In the Middle East even more than in China or Southeastern Asia, Communism has demonstrated a new capacity to champion the claims to self-esteem of nationalities, and not only of social classes. Nor is this all. The tactical and psychological flexibility of post-Stalin Communism—which makes it much more formidable than Nazism or Fascism ever were on the international scene—is further shown by the fact that it can act as a vehicle of the most backward kind of xenophobia. And Communism’s formal adherence to internationalism only serves to make it the more effective in this role (just as the Soviets’ official opposition to anti-Semitism enables them to practice anti-Semitism with more impunity, and with the collaboration of Jews themselves).
But Communist opportunism has for a long time been infinite, at least in possibility. More than thirty years ago the Soviets already had on hand an ideological device with which to fan Arab anti-Westernism in the colonial countries as well as inflate their self-esteem. A Moslem Tartar named Sultan Galiev, who served in the 20′s as one of Stalin’s men in the Commissariat for Nationalities in Moscow, developed the idea that the real solution of the world’s problems lay in a dictatorship of the backward over the industrialized countries. Against the worldwide dictatorship of one class (the proletariat) or the present dictatorship of the world by the West, Galiev wrote, “We advance another theory: the material premises for a social transformation of humanity can be created only through the establishment of the dictatorship of the colonies and semi-colonies over the metropolises.”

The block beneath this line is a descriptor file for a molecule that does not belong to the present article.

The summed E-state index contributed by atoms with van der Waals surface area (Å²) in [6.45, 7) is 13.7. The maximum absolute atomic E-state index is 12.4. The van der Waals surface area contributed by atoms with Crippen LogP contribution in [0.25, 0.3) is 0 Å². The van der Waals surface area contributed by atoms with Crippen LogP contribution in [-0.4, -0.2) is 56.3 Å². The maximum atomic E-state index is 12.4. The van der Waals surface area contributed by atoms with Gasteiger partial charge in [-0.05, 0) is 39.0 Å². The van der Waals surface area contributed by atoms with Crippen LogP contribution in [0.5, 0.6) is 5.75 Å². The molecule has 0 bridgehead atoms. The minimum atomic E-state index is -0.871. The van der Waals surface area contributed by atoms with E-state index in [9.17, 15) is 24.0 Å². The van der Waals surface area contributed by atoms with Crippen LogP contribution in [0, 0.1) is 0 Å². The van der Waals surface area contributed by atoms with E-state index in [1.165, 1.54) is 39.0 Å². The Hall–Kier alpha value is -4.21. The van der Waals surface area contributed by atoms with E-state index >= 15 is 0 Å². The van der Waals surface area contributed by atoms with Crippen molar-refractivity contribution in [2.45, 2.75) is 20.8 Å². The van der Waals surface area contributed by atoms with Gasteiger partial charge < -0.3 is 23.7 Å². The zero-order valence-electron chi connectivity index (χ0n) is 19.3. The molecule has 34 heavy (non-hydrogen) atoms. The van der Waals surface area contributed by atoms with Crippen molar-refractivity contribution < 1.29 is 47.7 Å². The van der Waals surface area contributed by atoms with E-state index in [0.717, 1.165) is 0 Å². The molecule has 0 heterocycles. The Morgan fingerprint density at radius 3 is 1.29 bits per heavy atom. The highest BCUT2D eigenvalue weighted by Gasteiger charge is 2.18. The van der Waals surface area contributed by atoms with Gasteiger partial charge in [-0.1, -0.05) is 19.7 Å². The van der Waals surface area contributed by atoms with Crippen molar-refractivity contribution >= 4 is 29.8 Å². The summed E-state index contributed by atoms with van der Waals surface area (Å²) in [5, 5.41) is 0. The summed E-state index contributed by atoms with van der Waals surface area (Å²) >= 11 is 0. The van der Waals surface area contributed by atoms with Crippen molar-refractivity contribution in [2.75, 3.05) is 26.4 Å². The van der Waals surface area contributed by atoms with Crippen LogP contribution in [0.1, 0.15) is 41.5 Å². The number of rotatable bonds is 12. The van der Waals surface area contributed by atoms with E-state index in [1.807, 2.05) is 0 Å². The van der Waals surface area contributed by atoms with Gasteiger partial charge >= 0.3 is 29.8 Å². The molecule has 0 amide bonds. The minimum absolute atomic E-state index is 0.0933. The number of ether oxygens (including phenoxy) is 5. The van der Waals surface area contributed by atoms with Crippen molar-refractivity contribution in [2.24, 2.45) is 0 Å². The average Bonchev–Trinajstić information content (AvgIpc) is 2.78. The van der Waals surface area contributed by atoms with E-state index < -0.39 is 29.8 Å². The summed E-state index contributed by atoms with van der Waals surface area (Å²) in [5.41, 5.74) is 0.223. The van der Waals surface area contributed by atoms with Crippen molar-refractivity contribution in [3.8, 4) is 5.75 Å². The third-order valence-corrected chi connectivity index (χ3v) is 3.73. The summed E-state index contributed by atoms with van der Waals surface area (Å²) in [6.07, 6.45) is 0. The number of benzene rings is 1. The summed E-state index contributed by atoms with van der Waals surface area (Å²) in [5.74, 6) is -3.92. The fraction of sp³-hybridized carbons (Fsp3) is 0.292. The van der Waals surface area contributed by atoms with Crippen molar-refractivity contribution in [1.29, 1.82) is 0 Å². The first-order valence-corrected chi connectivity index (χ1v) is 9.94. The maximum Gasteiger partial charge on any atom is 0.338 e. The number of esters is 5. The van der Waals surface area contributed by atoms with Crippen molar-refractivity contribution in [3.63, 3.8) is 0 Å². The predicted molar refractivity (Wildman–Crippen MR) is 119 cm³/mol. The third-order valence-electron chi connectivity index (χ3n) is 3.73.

Galiev’s “theory” was mentioned in several books published in Russia in the 20′s, and very recently in a book by Richard Pipes, The Formation of the Soviet Union (Harvard University Press, 1954), but otherwise it had been virtually forgotten, Galiev himself having disappeared during a purge some time in the late 20′s. But now his idea has cropped up again in the Middle East. Surprisingly, many echoes of it have been heard in the Cairo and Damascus “national socialist” press over the last year—and the main accent has been on its anti-Western implications.